Egnater Tourmaster Half-Stack Enterprise AL

Egnater’s new Tourmaster amps aren’t of the modular variety, but with four completely independent channels, and a slew of thoughtful features, the Tourmaster aims to give you a ton of tonal flexibility in a bulletproof, gig-worthy package. Read on to know more about them.

Music Music
(334) 308-9191
636 Boll Weevil Cir
Enterprise, AL
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Digital Piano, Sound Reinforcement, Recording Equipment, Guitars & Fretted Instruments

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Wiregrass Music Co
(334) 347-9777
Po Box 310417
Enterprise, AL

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Burning Bush Music
(205) 822-8588
211 Lorna Sq
Birmingham, AL
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Rusty String Guitar
(256) 355-6011
2016 8Th St Se
Decatur, AL
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Norris Music
(205) 487-2699
1003 U.S. 43
Winfield, AL
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Digital Piano, Electronic Keyboard, Organs, Drums & Percussion, Sound Reinforcement, Guitars & Fretted Instruments
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Website Sales: Yes
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Lessons: Yes
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Restring guitars
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Travis Muzik
(334) 347-7110
1502 E Park Ave
Enterprise, AL
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Music Gallery
(334) 393-9521
621 Boll Weevil Cir Ste 1C
Enterprise, AL
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Digital Piano, Electronic Keyboard, Organs, Band & Orchestral, Drums & Percussion, Sound Reinforcement, Guitars & Fretted Instruments, Print Music

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Larry Rose Music
(334) 297-2783
2105 Summerville Rd
Phenix City, AL
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(256) 381-1995
3906 N Jackson Hwy
Sheffield, AL
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Electronic Keyboard, Sound Reinforcement, Recording Equipment, DJ Equipment

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(256) 734-0998
311 2Nd Ave Sw
Cullman, AL
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Egnater Tourmaster Half-Stack

Even with four channels, the Tourmaster amps are a cinch to dial in.

The Tourmaster amps sport tons of back-panel features.Amp designer Bruce Egnater has been in the biz for three decades now, and he is perhaps best known for the tone tweaker’s nirvana he created with his Egnater Modules— swappable tube preamps that plug directly into a special tube power-amp chassis. It’s a design that both Egnater and Randall (with its MTS series amps) still employ. Egnater’s new Tourmaster amps aren’t of the modular variety, but with four completely independent channels, and a slew of thoughtful features, the Tourmaster aims to give you a ton of tonal flexibility in a bulletproof, gig-worthy package. I tested both the 2x12 combo and 4x12 Tourmaster half-stack with a Fender Telecaster and Stratocaster, as well as a Gibson Les Paul and SG, and a PRS SC 245.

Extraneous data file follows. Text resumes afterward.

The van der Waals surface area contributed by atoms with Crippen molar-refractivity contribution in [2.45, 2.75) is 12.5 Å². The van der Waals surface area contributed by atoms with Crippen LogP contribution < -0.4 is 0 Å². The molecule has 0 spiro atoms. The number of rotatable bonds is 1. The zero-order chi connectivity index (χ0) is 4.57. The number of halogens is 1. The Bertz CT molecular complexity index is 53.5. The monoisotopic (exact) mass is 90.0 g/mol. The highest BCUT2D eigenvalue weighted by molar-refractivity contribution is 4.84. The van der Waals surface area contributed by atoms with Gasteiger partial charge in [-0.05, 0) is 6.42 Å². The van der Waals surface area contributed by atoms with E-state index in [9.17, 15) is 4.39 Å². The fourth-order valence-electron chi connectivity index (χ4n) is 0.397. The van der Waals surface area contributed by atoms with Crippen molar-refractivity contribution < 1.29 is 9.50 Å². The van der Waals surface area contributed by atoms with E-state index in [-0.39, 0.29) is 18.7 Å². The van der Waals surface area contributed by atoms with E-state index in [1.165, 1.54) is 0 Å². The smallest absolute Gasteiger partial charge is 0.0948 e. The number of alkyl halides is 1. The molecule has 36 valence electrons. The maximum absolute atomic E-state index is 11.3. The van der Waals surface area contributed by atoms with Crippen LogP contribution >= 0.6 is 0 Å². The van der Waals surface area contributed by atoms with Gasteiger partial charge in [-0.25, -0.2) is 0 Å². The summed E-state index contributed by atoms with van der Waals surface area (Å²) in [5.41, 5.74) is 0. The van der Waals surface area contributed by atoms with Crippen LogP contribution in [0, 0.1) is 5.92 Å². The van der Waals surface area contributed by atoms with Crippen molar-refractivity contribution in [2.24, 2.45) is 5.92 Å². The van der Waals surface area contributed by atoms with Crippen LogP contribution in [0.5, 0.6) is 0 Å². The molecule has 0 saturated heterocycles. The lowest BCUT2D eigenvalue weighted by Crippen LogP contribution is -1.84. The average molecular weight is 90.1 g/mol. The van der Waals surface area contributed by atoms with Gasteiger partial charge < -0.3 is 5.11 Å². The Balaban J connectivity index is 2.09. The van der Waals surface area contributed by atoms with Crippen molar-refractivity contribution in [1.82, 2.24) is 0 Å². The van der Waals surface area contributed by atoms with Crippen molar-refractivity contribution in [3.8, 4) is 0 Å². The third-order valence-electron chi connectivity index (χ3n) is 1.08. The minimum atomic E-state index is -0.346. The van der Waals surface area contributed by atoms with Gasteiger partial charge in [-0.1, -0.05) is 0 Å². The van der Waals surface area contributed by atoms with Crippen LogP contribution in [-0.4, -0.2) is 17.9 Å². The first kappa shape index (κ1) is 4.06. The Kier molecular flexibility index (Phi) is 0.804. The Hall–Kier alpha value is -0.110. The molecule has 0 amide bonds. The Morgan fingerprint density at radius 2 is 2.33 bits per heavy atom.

The imported Tourmaster is a handsome, well-constructed tone machine. The beige/black color scheme is sweet as hell, and the Tolex covering on the Baltic birch cabinet is flawless. The amp’s color scheme also carries over to the grille cloth, which, along with the Brit-styled white piping, is a nice touch. Included with the Tourmaster is a rugged six-button footswitch that controls channel switching as well as Reverb and Effects Loop on/off.

The hippest feature of the Tourmaster is the Power Grid wattage control. Basically, this function allows you to set the output wattage for each of the amp’s four channels. First, you decide if you want the amp’s max power at 100 watts or 50 watts via the Half-Power switch located next to the Power Grid. Set this switch to 100 watts, and you can choose between 100, 50, or 20 watts. Set it to 50 watts, and you can choose between 50, 25, or ten watts. 

Plugging in a Gibson SG, and dialing in a clean tone on the Tourmaster’s first channel, I was actually taken aback with how easy it was to pull crystalline tones from a humbucker-equipped guitar. Suffice to say that Strats and Teles yielded even more shimmering top-end detail, but the Tourmaster was able to deliver bold, fairly complex clean tones with every guitar I used. Even with the Gain control cranked, this channel stayed pretty darn clean unless I really dug in with a heavy attack. With the Voicing switch set to Classic, the tones are decidedly British, with a strong barky midrange and cantankerous top-end bite. Back off your picking attack, however, and the notes pop and ping with wonderful clarity. Lay into your guitar, and a subtle crunch enters the picture for a complex “in-between” tone.

Switching to Channel Two, the tonal character is a lot like Channel One, except it has a tad more delectable grind that ebbs and flows with your picking attack or your guitar’s volume setting. Again, these tones are more British than the typical Fender clean thing, as they exhibit a brutish yet musical toughness that still sports a healthy dynamic range—from Sticky Fingers-era Keef to a mildly overdriven chime akin to the Edge’s. While I preferred leaving the Voicing switch in Classic mode and using the Contour control to adjust the mids, I...

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